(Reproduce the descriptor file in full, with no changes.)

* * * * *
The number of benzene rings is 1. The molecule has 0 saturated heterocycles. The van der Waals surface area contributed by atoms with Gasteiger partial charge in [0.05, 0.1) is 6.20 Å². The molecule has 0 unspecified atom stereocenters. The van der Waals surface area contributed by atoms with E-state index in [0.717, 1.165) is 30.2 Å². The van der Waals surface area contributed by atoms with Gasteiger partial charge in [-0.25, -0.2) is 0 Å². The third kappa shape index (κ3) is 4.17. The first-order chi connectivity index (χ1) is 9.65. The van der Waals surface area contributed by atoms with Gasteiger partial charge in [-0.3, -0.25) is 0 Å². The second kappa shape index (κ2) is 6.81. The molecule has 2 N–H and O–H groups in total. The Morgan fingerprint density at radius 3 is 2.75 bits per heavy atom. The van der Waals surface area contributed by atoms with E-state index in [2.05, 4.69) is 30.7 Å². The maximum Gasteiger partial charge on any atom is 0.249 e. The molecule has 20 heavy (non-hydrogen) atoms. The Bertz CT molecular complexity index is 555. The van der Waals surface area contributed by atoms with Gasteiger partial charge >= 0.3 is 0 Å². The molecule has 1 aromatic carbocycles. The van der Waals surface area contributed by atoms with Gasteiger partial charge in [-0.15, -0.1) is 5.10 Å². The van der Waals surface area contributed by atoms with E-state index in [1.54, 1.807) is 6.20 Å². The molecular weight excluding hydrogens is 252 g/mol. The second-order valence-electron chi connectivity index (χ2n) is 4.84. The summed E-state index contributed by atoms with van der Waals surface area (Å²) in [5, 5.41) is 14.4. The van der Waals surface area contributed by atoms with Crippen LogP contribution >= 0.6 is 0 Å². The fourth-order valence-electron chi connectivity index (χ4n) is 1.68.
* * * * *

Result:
The number of benzene rings is 1. The molecule has 0 saturated heterocycles. The van der Waals surface area contributed by atoms with Gasteiger partial charge in [0.05, 0.1) is 6.20 Å². The molecule has 0 unspecified atom stereocenters. The van der Waals surface area contributed by atoms with E-state index in [0.717, 1.165) is 30.2 Å². The van der Waals surface area contributed by atoms with Gasteiger partial charge in [-0.25, -0.2) is 0 Å². The third kappa shape index (κ3) is 4.17. The first-order chi connectivity index (χ1) is 9.65. The van der Waals surface area contributed by atoms with Gasteiger partial charge in [-0.3, -0.25) is 0 Å². The second kappa shape index (κ2) is 6.81. The molecule has 2 N–H and O–H groups in total. The Morgan fingerprint density at radius 3 is 2.75 bits per heavy atom. The van der Waals surface area contributed by atoms with E-state index in [2.05, 4.69) is 30.7 Å². The maximum Gasteiger partial charge on any atom is 0.249 e. The molecule has 20 heavy (non-hydrogen) atoms. The Bertz CT molecular complexity index is 555. The van der Waals surface area contributed by atoms with Gasteiger partial charge >= 0.3 is 0 Å². The molecule has 1 aromatic carbocycles. The van der Waals surface area contributed by atoms with Gasteiger partial charge in [-0.15, -0.1) is 5.10 Å². The van der Waals surface area contributed by atoms with E-state index in [1.54, 1.807) is 6.20 Å². The molecular weight excluding hydrogens is 252 g/mol. The second-order valence-electron chi connectivity index (χ2n) is 4.84. The summed E-state index contributed by atoms with van der Waals surface area (Å²) in [5, 5.41) is 14.4. The van der Waals surface area contributed by atoms with Crippen LogP contribution >= 0.6 is 0 Å². The fourth-order valence-electron chi connectivity index (χ4n) is 1.68.